Why I’m so Bullish on Uber

In case you didn’t know I like Uber. Actually, no, I love Uber. I love Uber as a customer and I love Uber as an analyst, for many reasons.

It’s a disruptive company which has brought about huge innovation in an industry that has been largely unchanged since its inception in the early 1600s. Any company that has the ability to almost single handedly disrupt a worldwide industry as big as the taxi industry is certainly one to take notice of and investors have. The company is valued at over $60 Billion, the highest valuation ever for a private company. In it’s 7 year existence Uber has surpassed the likes of Honda, Ford and Nissan, and is quickly catching up to BMW and Volkswagen. This is something that can’t be ignored.

This massive valuation doesn’t come from nothing though. Uber has something, it has the business model. I always believe innovative and successful companies need two things; the business model and the technology. So far I think Uber has the business model, and that’s by far the most difficult bit to get right. Think how many times you’ve heard people say the ‘Uber for X’ when talking about new ideas and start-ups. ‘Uberisation’ has become a commonly used term, it even has it’s own Wikipedia page: https://en.wikipedia.org/wiki/Uberisation

As I write this Apple has announced a $1 Billion investment in Didi – Uber’s main rival in China. This is a massive technology company investing in a business model and customer base.

Innovation Quad

In the quad above it’s easier to move right along the x-axis than it is to move upwards along the y-axis. Right now I see Uber being in the ‘Business Innovators’ sector.

So if Uber has got this huge valuation without the technology imagine how it will develop once it has it. But what is the technology? Well it’s autonomous cars of course.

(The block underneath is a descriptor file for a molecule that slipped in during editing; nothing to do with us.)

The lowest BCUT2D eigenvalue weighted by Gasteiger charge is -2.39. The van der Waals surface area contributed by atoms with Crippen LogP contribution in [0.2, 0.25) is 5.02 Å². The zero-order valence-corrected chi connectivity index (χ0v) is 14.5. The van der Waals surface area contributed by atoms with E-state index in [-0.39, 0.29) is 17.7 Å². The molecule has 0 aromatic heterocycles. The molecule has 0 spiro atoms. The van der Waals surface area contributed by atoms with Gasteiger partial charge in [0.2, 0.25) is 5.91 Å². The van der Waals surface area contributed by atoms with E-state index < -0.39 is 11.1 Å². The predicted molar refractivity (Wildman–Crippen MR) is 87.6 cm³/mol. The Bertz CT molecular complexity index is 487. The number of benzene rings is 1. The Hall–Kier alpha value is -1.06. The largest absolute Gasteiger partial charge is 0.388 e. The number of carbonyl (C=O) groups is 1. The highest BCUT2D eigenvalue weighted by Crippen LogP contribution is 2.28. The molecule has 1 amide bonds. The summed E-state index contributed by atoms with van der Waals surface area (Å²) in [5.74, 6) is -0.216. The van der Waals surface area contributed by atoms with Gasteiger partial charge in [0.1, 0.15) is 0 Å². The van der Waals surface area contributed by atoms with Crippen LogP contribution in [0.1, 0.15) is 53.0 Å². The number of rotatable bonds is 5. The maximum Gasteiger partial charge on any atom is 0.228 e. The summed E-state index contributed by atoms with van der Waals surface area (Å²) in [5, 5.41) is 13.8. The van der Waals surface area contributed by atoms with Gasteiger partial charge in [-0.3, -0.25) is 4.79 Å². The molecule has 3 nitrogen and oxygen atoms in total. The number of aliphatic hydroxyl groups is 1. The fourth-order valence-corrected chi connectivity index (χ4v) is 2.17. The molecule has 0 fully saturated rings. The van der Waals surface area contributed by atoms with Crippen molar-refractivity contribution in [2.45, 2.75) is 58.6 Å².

All Uber has to do now is sit and wait until fully autonomous cars become available in the next 10 years. Once this happens Uber can eliminate one of it’s biggest costs, the drivers, and the service then becomes available to a much wider audience as it can charge much less. It could become as cheap as public transport for many journeys. Right now a journey from Vauxhall to Waterloo would cost £2.40 on the London Underground, and it would cost £5 on Uber Pool. Imagine how much that cost would drop if there was no driver and the vehicle was electric (It’s not just about paying a drivers wages as with autonomous vehicles you potentially get much higher asset utilisation).

Now, almost every vehicle manufacturer (and some tech companies) is working on autonomous vehicles but so many of them are forgetting about the business model that comes with it. Remember that personal car ownership will die away as autonomous vehicles are introduced (Link) so how are they going to make their money? Uberisation.

You see once Uber has the technology it already has the worldwide customer base to take advantage of it while others may have the technology but have no one to sell it to.

It’s true that some incumbents understand this. We’ve seen General Motors invest heavily in and partner with Lyft while BMW have their Drive Now on-demand service. The question is though; is this enough? And when comparing these to Uber they don’t even come close.

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